President’s Blog – Crucial Conversation about Current Issues
October 30, 2018
President’s Blog 1
Crucial Conversation about Current Issues
First, let me state that this President’s Blog will be an attempt to provide light to dark places and insight to strained conversations. I am not blogging to write a political statement or address political matters. My call, as the President of the oldest protestant Seminary in the United States of America, is to help my community think critically, act justly, and love expansively; particularly in times of discourse and high anxiety.
NBTS is a resilient institution that:
- From 1855 to 1889, sent Reformed Church missionaries to serve in India, Korea, and Arabia;
- In 1879, graduated the first African American alumni; Islay Walden and John Bergen;
- In 1882, graduated two Japanese students, Kumage Kimura and Moto Oghimi;
- In 1884, graduated the Reverend Dr. Horace G. Underwood, who would go on to establish the Presbyterian church in Korea; and
- In 1909, graduated A.J. Muste who in the 1940s and 1950s, worked in the labor movement, pacifist movement, antiwar movement, and the Civil Rights Movement.
More recently, NBTS has taken a bold step to put forth our anti-racism statement! We are doing a “New Thing” surrounding anti-racism, and we are seeking to be much more socially responsible as an institution.
Since arriving as President, I have desired to develop a blog to begin a more consistent and intimate conversation with our community. Because of last week’s (October 22-27, 2018) multiple occurrences of violence in America that seem to be the product of rage, racism, rhetoric, and radicalized violence; it is clear that now is the time to begin the President’s Blog.
Three major recorded violent events in our country are painful, frightening, and alarming. I am still reeling from:
- the shooting on Saturday October 27, 2018 where 11 Jewish worshippers were shot in their synagogue in Pittsburg;
- the shooting murder of two African American senior citizens by a Caucasian American at a supermarket in Louisville, Kentucky on October 25, 2018; and
- the 13 homemade pipe bombs sent to prominent Democrats and critics of President Donald Trump between Monday October 22, 2018 and Friday October 26, 2018.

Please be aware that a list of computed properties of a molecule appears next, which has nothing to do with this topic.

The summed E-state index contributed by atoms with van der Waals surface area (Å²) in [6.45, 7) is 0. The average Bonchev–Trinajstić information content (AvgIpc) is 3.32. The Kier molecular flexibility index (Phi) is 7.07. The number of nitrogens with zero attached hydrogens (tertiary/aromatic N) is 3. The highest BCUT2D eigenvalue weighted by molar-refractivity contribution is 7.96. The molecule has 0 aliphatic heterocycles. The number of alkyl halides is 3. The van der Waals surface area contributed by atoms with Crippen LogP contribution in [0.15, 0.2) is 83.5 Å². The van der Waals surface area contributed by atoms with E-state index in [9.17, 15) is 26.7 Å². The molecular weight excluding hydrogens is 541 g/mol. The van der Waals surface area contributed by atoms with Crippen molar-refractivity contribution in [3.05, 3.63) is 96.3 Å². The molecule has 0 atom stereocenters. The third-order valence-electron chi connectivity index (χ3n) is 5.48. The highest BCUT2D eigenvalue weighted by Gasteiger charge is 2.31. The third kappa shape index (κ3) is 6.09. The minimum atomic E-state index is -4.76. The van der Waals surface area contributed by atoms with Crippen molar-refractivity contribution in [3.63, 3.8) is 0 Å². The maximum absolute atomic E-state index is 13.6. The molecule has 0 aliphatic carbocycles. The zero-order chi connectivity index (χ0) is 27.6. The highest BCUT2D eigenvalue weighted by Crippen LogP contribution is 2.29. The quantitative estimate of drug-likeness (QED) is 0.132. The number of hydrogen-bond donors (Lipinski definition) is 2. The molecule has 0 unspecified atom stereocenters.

What do these events say about our politics and our society? Clearly, we are faced with tribalism, “wedge issues,” and a lack of wisdom and civility. We have devolved to a new zeitgeist where we spread untruths, contradict ancient wisdom and tradition, reject modern sociological and psychological research, and embrace ideas that harm individuals and communities (Lukianoff & Haidt, 2018; Rosling, Ronnlund, & Rosling, 2018) without batting an eye.
Rather than write a long dissertation on resolving these matters, I refer you to three interventions that you can perform:
- Read and live by ancient wisdom literature. For example, Proverbs 18:21 teaches us that death and life are in the power of the tongue. This verse clearly says that we cannot just say anything we feel like saying anytime we feel like saying it! We must use discretion and discernment in our interpretations of our societal constructs!
- Read books on critical thinking and problem-solving education. For example, I was just reading the book “The Coddling of the American Mind” by Lukianoff & Haidt, 2018, which addressed three great untruths: fragility, emotional reasoning, and us-versus-them thinking. The book helped me think about the importance of looking for truth in all events and gave me cause for hope.
- Develop leaders with integrity, bravery, and principals. For example, I was reading in a John Maxwell devotional this morning that said, “when people are esteemed, relationships are redeemed.” Maxwell also summarized seven values from Proverbs 27: Don’t brag, Don’t envy, Be forthright, Don’t forsake your roots, Stay close, Add value, and Don’t be moved by flattery (The Maxwell Leadership Bible). I recommend that each member of our community identify devotional materials and literature to read and then create sacred spaces where you can mentor and be mentored in the highest ethical, insightful, and prophetic traditions possible. Work with other leaders to harness the power of change and leadership and then apply it to your current situation.
The prevailing culture in our world today is drunk on an ethos of rage, racism, and rhetoric, and must, through critical thinking, acts of justice, and expansive love be eradicated.